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The Emperor's Club

The Emperor's Club

The Emperor's Club may seem like a pale imitation of The Dead Poet's Society or Goodbye Mr. Chips with Kevin Kline in for Robin Williams or Robert Donat as a dedicated Classic professor William Hundert.  But Michael Hoffman's film, while unoriginal, does have vivid insight into what bonds teachers and their students, who often display their own way of thinking.

This absorbing, if reiterating drama begins with a retired Hundert landing by helicopter at a former student's palatial estate who's honoring him with a dinner.  Most of the film then is a flashback 25 years to 1972 when that student, one Sedgewick Bell (Emile Hirsch) was taught by Hundert about the Greeks and mostly the Romans.

The rebellious Bell, left by a formidable West Virginia senator father (Harris Yulin), mocks Hundert's class and goofs off at the posh St. Benedict prep school, even skinny-dipping at a girls' school across the lake.  But, Hundert takes this behavior as a challenge, and soon guides Sedgewick into responding with more resignation toward academics.

However, there is a Mr. Julius Ceasar contest, a scholastic quiz show, and Hundert commits a surprising act so Sedgewick can win the grand prize at the expense of fellow, less outspoken student, Martin Blythe (Paul Franklin Dano, now on "The Sorpranos").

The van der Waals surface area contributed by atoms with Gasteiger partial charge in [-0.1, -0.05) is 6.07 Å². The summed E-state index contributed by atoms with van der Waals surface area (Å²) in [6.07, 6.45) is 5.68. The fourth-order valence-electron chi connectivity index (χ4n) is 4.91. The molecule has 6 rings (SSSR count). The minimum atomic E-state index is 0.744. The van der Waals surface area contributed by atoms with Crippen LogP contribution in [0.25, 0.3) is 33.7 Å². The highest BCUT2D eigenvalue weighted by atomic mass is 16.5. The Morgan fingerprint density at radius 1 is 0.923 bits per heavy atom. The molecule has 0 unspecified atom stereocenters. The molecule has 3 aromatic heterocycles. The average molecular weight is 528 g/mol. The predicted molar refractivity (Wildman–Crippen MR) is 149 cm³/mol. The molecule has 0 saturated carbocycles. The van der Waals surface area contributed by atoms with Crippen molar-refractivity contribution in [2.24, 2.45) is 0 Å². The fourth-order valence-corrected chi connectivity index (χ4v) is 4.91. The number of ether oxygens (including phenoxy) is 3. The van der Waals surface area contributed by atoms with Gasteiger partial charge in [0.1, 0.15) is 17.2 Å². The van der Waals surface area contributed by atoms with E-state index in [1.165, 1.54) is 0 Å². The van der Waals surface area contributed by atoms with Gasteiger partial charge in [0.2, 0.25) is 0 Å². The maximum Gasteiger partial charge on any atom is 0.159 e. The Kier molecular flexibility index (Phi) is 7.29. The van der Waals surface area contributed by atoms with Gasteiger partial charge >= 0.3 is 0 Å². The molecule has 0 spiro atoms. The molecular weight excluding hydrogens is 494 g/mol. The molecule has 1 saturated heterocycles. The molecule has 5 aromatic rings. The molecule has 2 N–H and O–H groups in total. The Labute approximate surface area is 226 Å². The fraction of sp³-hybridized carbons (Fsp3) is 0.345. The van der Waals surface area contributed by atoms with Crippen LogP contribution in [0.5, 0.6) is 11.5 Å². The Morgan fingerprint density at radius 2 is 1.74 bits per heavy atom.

The Emperor's Club, based on Ethan Canini's short story "The Palace Thief," has genuine feeling into one's character as a teacher works to instill a code of honor into those being shaped.  Neil Tolkin's screenplay stands on tradition with some swagger as aided by a lush production that moves from Gothic styles to grand modern manses.  It works cogently, as the somewhat measured picture offers a lesson to be learned from ethics and naivety.

The spirited score of James Newton Howard (Signs) reaches a crescendo as The Emperor's Club finds value in the what Hundert takes from presiding over the Mr. Julius Caesar rematch.  There are principles that aren't often looked or queried over in this way in Hollywood and it works without being insistently sentimental.  Strong reflections and levity into private school life repeats tradition as Kline underlines the importance of how one has made himself a person that will affect many others.

The Emperor's Club

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